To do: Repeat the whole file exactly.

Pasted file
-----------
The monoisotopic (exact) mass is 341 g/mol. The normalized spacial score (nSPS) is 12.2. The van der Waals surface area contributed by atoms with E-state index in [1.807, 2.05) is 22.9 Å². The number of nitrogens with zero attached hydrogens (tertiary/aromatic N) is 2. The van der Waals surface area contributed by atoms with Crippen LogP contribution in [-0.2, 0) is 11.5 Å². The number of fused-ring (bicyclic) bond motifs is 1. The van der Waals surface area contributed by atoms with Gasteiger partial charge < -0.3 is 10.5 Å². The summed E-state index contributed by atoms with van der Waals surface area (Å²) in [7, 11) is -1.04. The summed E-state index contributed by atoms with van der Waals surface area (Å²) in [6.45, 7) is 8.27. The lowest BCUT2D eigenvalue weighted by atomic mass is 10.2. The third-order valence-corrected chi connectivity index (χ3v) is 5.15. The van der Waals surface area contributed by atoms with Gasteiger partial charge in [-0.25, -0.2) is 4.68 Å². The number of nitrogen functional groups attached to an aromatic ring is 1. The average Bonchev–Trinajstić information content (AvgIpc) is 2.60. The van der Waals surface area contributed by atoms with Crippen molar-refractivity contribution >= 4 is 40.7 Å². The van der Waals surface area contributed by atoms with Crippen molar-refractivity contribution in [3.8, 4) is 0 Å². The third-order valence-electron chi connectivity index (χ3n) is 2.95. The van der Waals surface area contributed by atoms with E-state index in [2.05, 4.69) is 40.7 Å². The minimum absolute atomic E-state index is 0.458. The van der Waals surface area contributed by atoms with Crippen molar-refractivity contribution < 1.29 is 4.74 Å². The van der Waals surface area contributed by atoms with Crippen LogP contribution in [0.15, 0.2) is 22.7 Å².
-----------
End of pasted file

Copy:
The monoisotopic (exact) mass is 341 g/mol. The normalized spacial score (nSPS) is 12.2. The van der Waals surface area contributed by atoms with E-state index in [1.807, 2.05) is 22.9 Å². The number of nitrogens with zero attached hydrogens (tertiary/aromatic N) is 2. The van der Waals surface area contributed by atoms with Crippen LogP contribution in [-0.2, 0) is 11.5 Å². The number of fused-ring (bicyclic) bond motifs is 1. The van der Waals surface area contributed by atoms with Gasteiger partial charge < -0.3 is 10.5 Å². The summed E-state index contributed by atoms with van der Waals surface area (Å²) in [7, 11) is -1.04. The summed E-state index contributed by atoms with van der Waals surface area (Å²) in [6.45, 7) is 8.27. The lowest BCUT2D eigenvalue weighted by atomic mass is 10.2. The third-order valence-corrected chi connectivity index (χ3v) is 5.15. The van der Waals surface area contributed by atoms with Gasteiger partial charge in [-0.25, -0.2) is 4.68 Å². The number of nitrogen functional groups attached to an aromatic ring is 1. The average Bonchev–Trinajstić information content (AvgIpc) is 2.60. The van der Waals surface area contributed by atoms with Crippen molar-refractivity contribution >= 4 is 40.7 Å². The van der Waals surface area contributed by atoms with Crippen molar-refractivity contribution in [3.8, 4) is 0 Å². The third-order valence-electron chi connectivity index (χ3n) is 2.95. The van der Waals surface area contributed by atoms with E-state index in [2.05, 4.69) is 40.7 Å². The minimum absolute atomic E-state index is 0.458. The van der Waals surface area contributed by atoms with Crippen molar-refractivity contribution < 1.29 is 4.74 Å². The van der Waals surface area contributed by atoms with Crippen LogP contribution in [0.15, 0.2) is 22.7 Å².